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In light of the recent sixtieth anniversary of the United Nations Relief and Works Agency for Palestine Refugees in the Near East (UNRWA), I wish to draw your attention to the fact that Israel, a concerned party, was barred from speaking at the high-level event to mark the anniversary on 24 September 2009. While Israel’s inclusion at the high-level event was supported by a vast majority of the event’s steering committee, including UNRWA itself and many States, this consensus was broken by a clear political agenda of two member States of the committee, as well as an Observer Mission.
The politicized use of procedure is unfortunate. In light of this impediment, however, I am enclosing the intervention Israel would have delivered on the occasion of the high-level event (see annex).
While protesting the outcome of the steering committee’s decision, and questioning the legality of barring a Member State, as a concerned party, from speaking, I would kindly request that this letter, as well as the enclosed undelivered remarks, be circulated as an official document of the General Assembly under agenda item 31.
In marking the sixtieth year of UNRWA’s activity, we are cognizant of the fact that today’s event is at once both commemorative and prospective. As Commissioner-General Abu-Zayd has reflected, while the occasion serves for solemn reflection, it too offers an opportune moment to consider what can best be done to bring closer to realization the vision of peaceful coexistence between Israelis and Palestinians.
I must begin by commending UNRWA for its long-standing dedication to the goal of extending vital humanitarian assistance to Palestinian refugees. Subject to political forces largely beyond their own control, Palestinian refugees have benefited greatly from UNRWA’s humanitarian activities. The contribution of these activities to improving the lives of so many needy people is both laudable and indisputable.
Explicitly underscored in the 1967 Comay-Michelmore exchange of letters between Israel and UNRWA, Israel’s support for UNRWA’s humanitarian activities continues unabated. So too does its commitment to facilitating UNRWA’s operations in the field, subject to the upholding of its own security.
Notwithstanding the above, there have been instances throughout UNRWA’s history, including recently in which its officials have exceeded the Agency’s humanitarian mission, by expressing themselves on matters of a political nature. Such examples of politicization ultimately do a disservice to UNRWA’s Notwithstanding the above, there have been instances throughout UNRWA’s history, including recently in which its officials have exceeded the Agency’s humanitarian mission, by expressing themselves on matters of a political nature. Such examples of politicization ultimately do a disservice to UNRWA’s own humanitarian goals, by drawing controversy to its activities and by undermining confidence in the Agency’s neutrality. As Israel has reiterated time and again, UNRWA would do well to focus its energies on its humanitarian tasks, leaving the realm of politics to others.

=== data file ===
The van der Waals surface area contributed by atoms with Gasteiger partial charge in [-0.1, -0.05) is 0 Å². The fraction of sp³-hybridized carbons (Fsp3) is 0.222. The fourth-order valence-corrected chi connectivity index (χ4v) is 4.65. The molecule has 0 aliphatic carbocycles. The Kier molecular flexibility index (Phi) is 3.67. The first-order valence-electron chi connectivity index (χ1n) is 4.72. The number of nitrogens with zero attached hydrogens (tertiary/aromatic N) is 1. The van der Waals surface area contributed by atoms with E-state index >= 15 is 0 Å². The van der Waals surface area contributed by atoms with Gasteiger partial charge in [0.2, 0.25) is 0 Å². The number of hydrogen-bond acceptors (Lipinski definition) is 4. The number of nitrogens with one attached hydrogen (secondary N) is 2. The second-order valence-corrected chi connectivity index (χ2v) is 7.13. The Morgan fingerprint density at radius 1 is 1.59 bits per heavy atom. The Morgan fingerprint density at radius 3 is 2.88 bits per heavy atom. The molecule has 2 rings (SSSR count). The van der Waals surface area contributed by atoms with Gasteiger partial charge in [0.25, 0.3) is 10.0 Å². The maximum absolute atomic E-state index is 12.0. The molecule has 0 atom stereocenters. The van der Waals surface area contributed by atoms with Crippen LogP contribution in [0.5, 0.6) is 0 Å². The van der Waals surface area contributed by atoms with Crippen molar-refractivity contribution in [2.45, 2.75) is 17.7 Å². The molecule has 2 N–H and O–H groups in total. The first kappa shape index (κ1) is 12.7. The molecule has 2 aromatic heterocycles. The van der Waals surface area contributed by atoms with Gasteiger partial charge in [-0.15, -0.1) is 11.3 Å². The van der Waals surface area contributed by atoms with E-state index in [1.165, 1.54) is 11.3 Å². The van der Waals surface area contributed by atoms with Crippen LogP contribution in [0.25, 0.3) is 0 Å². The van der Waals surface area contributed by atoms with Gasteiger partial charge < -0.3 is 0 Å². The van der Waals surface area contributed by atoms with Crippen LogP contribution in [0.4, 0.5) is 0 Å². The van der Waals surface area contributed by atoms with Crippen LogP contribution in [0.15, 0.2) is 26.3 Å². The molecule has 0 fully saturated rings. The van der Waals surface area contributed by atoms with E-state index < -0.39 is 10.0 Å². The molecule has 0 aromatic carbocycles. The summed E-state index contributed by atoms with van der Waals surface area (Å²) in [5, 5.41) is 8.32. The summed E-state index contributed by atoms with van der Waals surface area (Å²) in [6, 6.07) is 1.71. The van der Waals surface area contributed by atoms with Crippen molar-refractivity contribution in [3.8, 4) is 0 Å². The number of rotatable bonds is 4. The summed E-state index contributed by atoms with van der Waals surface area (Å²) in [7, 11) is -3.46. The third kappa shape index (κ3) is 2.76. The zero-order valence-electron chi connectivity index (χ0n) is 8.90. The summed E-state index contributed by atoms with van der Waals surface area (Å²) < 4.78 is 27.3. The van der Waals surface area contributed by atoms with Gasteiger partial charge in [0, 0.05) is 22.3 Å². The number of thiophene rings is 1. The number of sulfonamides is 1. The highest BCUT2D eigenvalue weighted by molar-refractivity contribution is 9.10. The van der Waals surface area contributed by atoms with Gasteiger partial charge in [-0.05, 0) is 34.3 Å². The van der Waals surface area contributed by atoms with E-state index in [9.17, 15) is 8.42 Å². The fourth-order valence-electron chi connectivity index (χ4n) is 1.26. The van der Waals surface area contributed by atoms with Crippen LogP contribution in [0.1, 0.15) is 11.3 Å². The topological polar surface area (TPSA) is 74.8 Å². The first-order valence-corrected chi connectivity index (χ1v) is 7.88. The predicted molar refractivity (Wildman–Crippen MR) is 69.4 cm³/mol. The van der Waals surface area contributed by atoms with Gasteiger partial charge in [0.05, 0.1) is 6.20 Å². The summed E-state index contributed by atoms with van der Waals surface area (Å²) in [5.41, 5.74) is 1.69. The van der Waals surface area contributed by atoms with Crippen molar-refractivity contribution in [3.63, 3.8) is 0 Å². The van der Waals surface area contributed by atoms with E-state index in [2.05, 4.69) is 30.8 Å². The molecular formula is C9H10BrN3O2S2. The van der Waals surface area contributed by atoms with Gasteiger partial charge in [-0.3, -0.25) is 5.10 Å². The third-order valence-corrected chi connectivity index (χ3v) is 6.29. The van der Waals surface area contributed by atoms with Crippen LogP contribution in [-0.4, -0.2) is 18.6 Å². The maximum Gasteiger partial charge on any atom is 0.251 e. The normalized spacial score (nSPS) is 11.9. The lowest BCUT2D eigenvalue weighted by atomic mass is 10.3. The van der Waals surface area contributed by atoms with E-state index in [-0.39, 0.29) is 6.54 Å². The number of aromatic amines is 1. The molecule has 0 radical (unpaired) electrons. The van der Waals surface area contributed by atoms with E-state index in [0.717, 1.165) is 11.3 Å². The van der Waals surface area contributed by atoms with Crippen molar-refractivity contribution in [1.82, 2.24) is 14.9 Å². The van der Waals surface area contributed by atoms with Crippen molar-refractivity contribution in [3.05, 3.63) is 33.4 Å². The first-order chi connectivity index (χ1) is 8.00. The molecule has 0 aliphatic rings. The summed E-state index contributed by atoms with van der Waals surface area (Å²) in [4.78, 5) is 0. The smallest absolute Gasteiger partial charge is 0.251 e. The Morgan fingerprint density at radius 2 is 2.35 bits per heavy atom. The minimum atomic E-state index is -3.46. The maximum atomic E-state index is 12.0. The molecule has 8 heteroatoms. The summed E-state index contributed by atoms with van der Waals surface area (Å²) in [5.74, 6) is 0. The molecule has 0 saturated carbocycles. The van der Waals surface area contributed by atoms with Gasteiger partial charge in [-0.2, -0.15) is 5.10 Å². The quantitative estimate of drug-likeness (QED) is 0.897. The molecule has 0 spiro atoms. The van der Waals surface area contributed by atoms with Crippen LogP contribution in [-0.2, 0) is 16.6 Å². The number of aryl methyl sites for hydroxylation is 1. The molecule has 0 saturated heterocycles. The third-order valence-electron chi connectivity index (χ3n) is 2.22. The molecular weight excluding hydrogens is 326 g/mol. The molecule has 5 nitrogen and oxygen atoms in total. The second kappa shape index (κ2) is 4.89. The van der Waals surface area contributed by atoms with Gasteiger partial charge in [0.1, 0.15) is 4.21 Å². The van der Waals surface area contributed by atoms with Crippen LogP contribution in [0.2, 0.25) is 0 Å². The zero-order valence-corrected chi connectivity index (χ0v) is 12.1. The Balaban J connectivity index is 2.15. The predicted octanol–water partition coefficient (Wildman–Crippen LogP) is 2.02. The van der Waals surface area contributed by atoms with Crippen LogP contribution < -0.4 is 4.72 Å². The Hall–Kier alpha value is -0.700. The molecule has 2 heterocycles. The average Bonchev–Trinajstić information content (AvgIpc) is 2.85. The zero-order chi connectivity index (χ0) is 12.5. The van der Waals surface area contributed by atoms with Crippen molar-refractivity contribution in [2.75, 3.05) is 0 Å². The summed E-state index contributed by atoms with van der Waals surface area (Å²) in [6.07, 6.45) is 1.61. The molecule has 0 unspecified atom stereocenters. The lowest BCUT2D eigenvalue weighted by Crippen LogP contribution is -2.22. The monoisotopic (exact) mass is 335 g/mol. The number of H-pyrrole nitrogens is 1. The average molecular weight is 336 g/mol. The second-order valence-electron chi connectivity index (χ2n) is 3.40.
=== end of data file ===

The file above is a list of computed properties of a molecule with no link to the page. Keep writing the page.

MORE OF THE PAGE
Looking towards the future, it is the shared goal of Israel, as of all interested parties, to resolve the problem of the Palestinian refugees. As a permanent status issue, the problem, in all of its complexity, ultimately will be deliberated upon in the context of bilateral political negotiations.
Nonetheless, there are many tangible steps which can be carried out in parallel with the political track. The goal of strengthening Palestinian state institutions and enhancing administrative capacity will no doubt be instrumental in creating conditions for a successful political process. Significant advances in Palestinian security capabilities in the West Bank, coupled with a dramatic reduction in Israel’s security measures, underscored recently by additional roadblock removals, have already done much to promote economic growth and instil an atmosphere conducive to engaging in fruitful political talks. Expanding this process of Palestinian self-reliance to the domains of social service provision holds the promise of reinforcing this positive trend, and of giving it renewed impetus. As a significant provider of social services to Palestinians in the West Bank, UNRWA could serve a key role in this respect.
The daily fabric of life for both Palestinians and Israelis has been sidelined for too long by political deadlock. The time is ripe for creative thinking to explore ways of advancing the peace process, both at the political level and on the ground. There is no doubt that such a parallel approach can do much to advance the cause of peace.
It is this vision of peace which must guide us in our practical search for ways to advance the political process. Bold visions, if they are to be realized, require bold and imaginative policies. Let us hope that our shared vision of a peaceful future for both Palestinians and Israelis will ensure that this sixtieth commemorative year will usher in a new phase of tolerance, mutual understanding, common dignity and peace.